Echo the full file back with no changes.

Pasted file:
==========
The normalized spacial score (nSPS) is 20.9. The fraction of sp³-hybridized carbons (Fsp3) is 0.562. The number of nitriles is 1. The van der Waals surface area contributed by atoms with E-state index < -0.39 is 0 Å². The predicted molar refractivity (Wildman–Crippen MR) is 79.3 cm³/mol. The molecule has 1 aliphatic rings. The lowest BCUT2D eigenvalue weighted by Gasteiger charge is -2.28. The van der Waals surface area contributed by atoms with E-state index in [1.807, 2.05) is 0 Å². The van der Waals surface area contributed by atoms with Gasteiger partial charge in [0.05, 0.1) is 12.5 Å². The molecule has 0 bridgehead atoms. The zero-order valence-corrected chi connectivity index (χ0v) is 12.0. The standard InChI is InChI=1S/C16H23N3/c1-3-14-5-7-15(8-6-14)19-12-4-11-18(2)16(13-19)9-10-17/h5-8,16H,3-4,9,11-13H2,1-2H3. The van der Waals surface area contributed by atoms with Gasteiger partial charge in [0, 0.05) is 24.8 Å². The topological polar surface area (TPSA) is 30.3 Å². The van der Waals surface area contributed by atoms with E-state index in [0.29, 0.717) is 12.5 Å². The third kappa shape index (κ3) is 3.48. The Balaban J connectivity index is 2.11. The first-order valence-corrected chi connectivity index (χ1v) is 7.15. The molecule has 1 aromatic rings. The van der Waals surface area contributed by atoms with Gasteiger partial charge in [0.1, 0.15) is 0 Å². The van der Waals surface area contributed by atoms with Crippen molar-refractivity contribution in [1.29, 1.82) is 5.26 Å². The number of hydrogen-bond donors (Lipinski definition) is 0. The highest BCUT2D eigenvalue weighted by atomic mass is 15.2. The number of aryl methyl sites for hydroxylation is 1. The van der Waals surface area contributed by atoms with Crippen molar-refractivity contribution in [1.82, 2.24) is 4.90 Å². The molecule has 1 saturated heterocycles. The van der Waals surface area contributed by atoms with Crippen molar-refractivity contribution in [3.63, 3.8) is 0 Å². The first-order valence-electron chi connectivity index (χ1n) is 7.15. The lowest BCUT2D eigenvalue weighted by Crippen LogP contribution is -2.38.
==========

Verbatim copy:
The normalized spacial score (nSPS) is 20.9. The fraction of sp³-hybridized carbons (Fsp3) is 0.562. The number of nitriles is 1. The van der Waals surface area contributed by atoms with E-state index < -0.39 is 0 Å². The predicted molar refractivity (Wildman–Crippen MR) is 79.3 cm³/mol. The molecule has 1 aliphatic rings. The lowest BCUT2D eigenvalue weighted by Gasteiger charge is -2.28. The van der Waals surface area contributed by atoms with E-state index in [1.807, 2.05) is 0 Å². The van der Waals surface area contributed by atoms with Gasteiger partial charge in [0.05, 0.1) is 12.5 Å². The molecule has 0 bridgehead atoms. The zero-order valence-corrected chi connectivity index (χ0v) is 12.0. The standard InChI is InChI=1S/C16H23N3/c1-3-14-5-7-15(8-6-14)19-12-4-11-18(2)16(13-19)9-10-17/h5-8,16H,3-4,9,11-13H2,1-2H3. The van der Waals surface area contributed by atoms with Gasteiger partial charge in [0, 0.05) is 24.8 Å². The topological polar surface area (TPSA) is 30.3 Å². The van der Waals surface area contributed by atoms with E-state index in [0.29, 0.717) is 12.5 Å². The third kappa shape index (κ3) is 3.48. The Balaban J connectivity index is 2.11. The first-order valence-corrected chi connectivity index (χ1v) is 7.15. The molecule has 1 aromatic rings. The van der Waals surface area contributed by atoms with Gasteiger partial charge in [0.1, 0.15) is 0 Å². The van der Waals surface area contributed by atoms with Crippen molar-refractivity contribution in [1.29, 1.82) is 5.26 Å². The number of hydrogen-bond donors (Lipinski definition) is 0. The highest BCUT2D eigenvalue weighted by atomic mass is 15.2. The number of aryl methyl sites for hydroxylation is 1. The van der Waals surface area contributed by atoms with Crippen molar-refractivity contribution in [1.82, 2.24) is 4.90 Å². The molecule has 1 saturated heterocycles. The van der Waals surface area contributed by atoms with Crippen molar-refractivity contribution in [3.63, 3.8) is 0 Å². The first-order valence-electron chi connectivity index (χ1n) is 7.15. The lowest BCUT2D eigenvalue weighted by Crippen LogP contribution is -2.38.